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fred heath

Toyota Advanced Member
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About fred heath

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    Over 200 Posts!

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  • My Toyota Motorhome
    1979 Champion mfg. "Galavan". 95K origional miles. Purchased from second owner with all paperwork from day one.
  • Location
    Raleigh, NC

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  1. That’s a neat setup. The axle looks plenty strong. I was expecting something like a half axle setup. I’m curious as to the function of the yellow shocks.
  2. Not necessarily. The later homes that came with the ff axle and 6 lug front wheels uses a different hub system. Made to accommodate the 6 lug wheel with the proper offset. The older 5 lug hubs leave little room for adjustment. Your wheel and tire need to fit completely inside the fender. I have 8 lug wheels on the back of my rig. I carry (1) 8 lug and (1) 5 lug for the front as spares. The 5 to 8 lug adapter pushes the wheel out too far, so useless to me. I would much rather carry just one spare for both axles but can’t do it in this case. You can try it with the adapters but if it d
  3. Be sure to check your fender clearance with the adapter in place. Most aluminum adapters add 2” to each front hub. Your 6 bolt spare may also have an unusual offset that could affect clearance. I carry two spares for this very reason. Not a lot of clearance on those front fenders. Adapters are usually non returnable. Could be an expensive exercise if it doesn’t work. Personally, keep the new tire as backup. Or if you have a 5 lug spare tire, mount it on the 5 lug rim.
  4. I kept as much original fabric as possible. Added silicone to inside channel then reinstalled the glass. You just want to be sure the glass stays in place when your rolling down the window.
  5. Happens all the time. They no longer make the fabric channel that the window bottom rests on. When new, it held the glass in the metal channel by friction. What I did with mine was to remove the entire window glass with metal channel (2 bolts) from the regulator assembly. Turn sideways, and remove through the door opening. You have to remove the outside rubber water barrier from the door opening to gain enough room for the glass to slide through as it’s slightly curved. When out, pull channel off of window glass. Be SURE TO NOTE the glass location in relation to the channel itself. The le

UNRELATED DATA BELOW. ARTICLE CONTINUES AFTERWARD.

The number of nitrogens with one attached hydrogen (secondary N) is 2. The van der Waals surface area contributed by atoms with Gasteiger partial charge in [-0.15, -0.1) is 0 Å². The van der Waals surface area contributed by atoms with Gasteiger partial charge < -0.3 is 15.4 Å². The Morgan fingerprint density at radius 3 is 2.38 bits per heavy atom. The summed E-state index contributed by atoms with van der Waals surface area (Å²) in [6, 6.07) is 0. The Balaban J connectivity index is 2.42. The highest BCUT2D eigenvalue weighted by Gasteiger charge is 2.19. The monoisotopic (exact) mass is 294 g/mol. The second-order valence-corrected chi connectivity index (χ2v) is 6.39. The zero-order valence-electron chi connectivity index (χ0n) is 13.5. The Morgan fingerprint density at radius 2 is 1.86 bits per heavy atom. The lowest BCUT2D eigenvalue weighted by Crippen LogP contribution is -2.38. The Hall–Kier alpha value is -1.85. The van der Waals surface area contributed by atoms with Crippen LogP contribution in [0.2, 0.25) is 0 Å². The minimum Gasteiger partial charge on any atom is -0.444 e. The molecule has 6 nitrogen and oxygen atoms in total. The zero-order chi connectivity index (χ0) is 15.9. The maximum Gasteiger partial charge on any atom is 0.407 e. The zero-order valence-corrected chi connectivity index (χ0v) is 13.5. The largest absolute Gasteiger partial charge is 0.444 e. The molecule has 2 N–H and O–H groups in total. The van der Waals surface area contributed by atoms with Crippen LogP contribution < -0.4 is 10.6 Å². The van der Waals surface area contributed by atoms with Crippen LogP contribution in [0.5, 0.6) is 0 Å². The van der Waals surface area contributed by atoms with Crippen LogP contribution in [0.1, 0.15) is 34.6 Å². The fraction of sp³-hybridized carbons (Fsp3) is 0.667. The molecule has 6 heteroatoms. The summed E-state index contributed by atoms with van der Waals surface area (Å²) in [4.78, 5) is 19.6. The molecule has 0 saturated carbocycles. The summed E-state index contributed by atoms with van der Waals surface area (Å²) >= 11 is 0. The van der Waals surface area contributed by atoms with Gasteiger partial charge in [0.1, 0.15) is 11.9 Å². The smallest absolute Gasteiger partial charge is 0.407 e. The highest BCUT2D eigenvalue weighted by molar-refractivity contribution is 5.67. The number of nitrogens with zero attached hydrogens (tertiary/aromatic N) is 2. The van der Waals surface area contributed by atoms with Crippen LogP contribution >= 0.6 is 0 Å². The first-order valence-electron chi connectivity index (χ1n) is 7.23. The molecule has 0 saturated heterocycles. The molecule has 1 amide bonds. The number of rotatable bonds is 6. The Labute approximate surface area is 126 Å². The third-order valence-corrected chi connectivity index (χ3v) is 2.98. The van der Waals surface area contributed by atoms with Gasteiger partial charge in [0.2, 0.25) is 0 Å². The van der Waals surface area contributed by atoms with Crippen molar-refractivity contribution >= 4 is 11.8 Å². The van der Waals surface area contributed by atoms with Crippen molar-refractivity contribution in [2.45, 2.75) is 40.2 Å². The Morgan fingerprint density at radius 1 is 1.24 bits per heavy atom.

6. Yep. New spring packs a must. But the tag axle looks plenty strong. Nice to finally see one in action.
  7. That’s pretty kool. The tag axle looks good. Plenty of weight carrying capacity. Weigh the entire rig, then the back half only. Post your findings.
  8. OK. Weight is the next thing. Judging from the picture I don’t think you’ll be able to get away with singles on the drive axle. The rear half of the home weight has to be less than 4K lbs to run singles. I’ve never seen how the tag axles were installed. Take some pictures of the tag axle and how it attaches to the frame. Your tag axle setup is fairly rare. Not a lot of information out there.
  9. Only problem with that is you now have 2 large empty holes where the original axle was installed. I also wonder if the frame would have the necessary notch to allow the new axle location to move freely.
  10. First thing to do is weigh the home on a commercial truck scale. Get the total weight and weight over the rear axle (rear half) of the home. This will help to determine what axle setup you can use. A picture of your rig will help.
  11. Tag axle can stay as is. This swap can get expensive depending on your mechanical skills. It requires welding and metal fabrication. You can keep your existing leaf springs.
  12. Ok. If you’re going to change to single wheels on your drive axle first thing to do is measure the width (track) of the foolie axle (outside tire to outside tire). If it’s 74-75” wide an early GM truck axle will work. Or any truck axle with the same width measurement. You want to have 4.10 gears (same as your current axle). The GM 14 bolt ff axle is geared at 4.10. This is what I used to replace my foolie axle with. You don’t really need a ff axle with the tag setup. But you want to try and find one with the 4.10 gears.
  13. Any fiberboard product will swell when exposed to long term moisture. Doesn’t matter if its high density or medium density. Composition is similar to that of particle board. If you’re sure your ceiling is leak free you’ll probably be ok. Personally, I wouldn’t take that chance.
  14. If you receive a pm from Stella Davis it is spam. Do not give out any personal info. Her contact # is area code 699. Area Code 699 has not been assigned for use by the North American Numbering Plan Administrator. Area Code 699 is designated as an Expansion Code which is reserved for future use if it becomes necessary to expand the current ten digit format. If you receive a phone call from area code 699 it is a spam call.
  15. Be careful if the panel has an MDF core (most do). MDF will swell it exposed to excess moisture.
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